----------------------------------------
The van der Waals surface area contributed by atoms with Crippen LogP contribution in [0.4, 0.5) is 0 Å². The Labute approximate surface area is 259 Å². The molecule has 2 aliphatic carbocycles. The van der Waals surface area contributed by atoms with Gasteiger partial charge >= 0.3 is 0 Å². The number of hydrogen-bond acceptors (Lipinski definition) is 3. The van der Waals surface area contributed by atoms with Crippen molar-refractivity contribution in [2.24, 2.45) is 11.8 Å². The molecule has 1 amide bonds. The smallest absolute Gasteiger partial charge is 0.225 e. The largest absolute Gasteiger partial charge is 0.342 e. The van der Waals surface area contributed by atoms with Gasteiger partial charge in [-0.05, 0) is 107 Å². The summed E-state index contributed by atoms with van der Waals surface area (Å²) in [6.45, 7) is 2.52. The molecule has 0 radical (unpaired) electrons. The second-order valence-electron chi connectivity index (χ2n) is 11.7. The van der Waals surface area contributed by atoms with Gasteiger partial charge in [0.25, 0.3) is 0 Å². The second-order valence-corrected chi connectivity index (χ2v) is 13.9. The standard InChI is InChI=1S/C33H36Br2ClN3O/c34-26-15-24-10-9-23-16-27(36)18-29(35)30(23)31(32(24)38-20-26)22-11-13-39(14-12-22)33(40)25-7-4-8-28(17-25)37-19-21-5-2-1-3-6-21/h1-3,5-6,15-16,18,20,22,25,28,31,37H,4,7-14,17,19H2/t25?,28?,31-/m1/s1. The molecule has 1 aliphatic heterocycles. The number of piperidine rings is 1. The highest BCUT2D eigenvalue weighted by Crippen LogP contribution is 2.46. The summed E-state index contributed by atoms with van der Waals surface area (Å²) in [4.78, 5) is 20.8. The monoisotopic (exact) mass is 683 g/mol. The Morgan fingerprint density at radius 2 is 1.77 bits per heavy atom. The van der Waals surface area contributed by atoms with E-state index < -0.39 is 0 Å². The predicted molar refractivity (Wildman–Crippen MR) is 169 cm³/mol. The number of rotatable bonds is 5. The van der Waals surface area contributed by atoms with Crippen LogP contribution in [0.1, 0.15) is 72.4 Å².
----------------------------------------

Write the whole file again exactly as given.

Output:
The van der Waals surface area contributed by atoms with Crippen LogP contribution in [0.4, 0.5) is 0 Å². The Labute approximate surface area is 259 Å². The molecule has 2 aliphatic carbocycles. The van der Waals surface area contributed by atoms with Gasteiger partial charge >= 0.3 is 0 Å². The number of hydrogen-bond acceptors (Lipinski definition) is 3. The van der Waals surface area contributed by atoms with Crippen molar-refractivity contribution in [2.24, 2.45) is 11.8 Å². The molecule has 1 amide bonds. The smallest absolute Gasteiger partial charge is 0.225 e. The largest absolute Gasteiger partial charge is 0.342 e. The van der Waals surface area contributed by atoms with Gasteiger partial charge in [-0.05, 0) is 107 Å². The summed E-state index contributed by atoms with van der Waals surface area (Å²) in [6.45, 7) is 2.52. The molecule has 0 radical (unpaired) electrons. The second-order valence-electron chi connectivity index (χ2n) is 11.7. The van der Waals surface area contributed by atoms with Gasteiger partial charge in [0.25, 0.3) is 0 Å². The second-order valence-corrected chi connectivity index (χ2v) is 13.9. The standard InChI is InChI=1S/C33H36Br2ClN3O/c34-26-15-24-10-9-23-16-27(36)18-29(35)30(23)31(32(24)38-20-26)22-11-13-39(14-12-22)33(40)25-7-4-8-28(17-25)37-19-21-5-2-1-3-6-21/h1-3,5-6,15-16,18,20,22,25,28,31,37H,4,7-14,17,19H2/t25?,28?,31-/m1/s1. The molecule has 1 aliphatic heterocycles. The number of piperidine rings is 1. The highest BCUT2D eigenvalue weighted by Crippen LogP contribution is 2.46. The summed E-state index contributed by atoms with van der Waals surface area (Å²) in [4.78, 5) is 20.8. The monoisotopic (exact) mass is 683 g/mol. The Morgan fingerprint density at radius 2 is 1.77 bits per heavy atom. The van der Waals surface area contributed by atoms with E-state index < -0.39 is 0 Å². The predicted molar refractivity (Wildman–Crippen MR) is 169 cm³/mol. The number of rotatable bonds is 5. The van der Waals surface area contributed by atoms with Crippen LogP contribution in [0.1, 0.15) is 72.4 Å².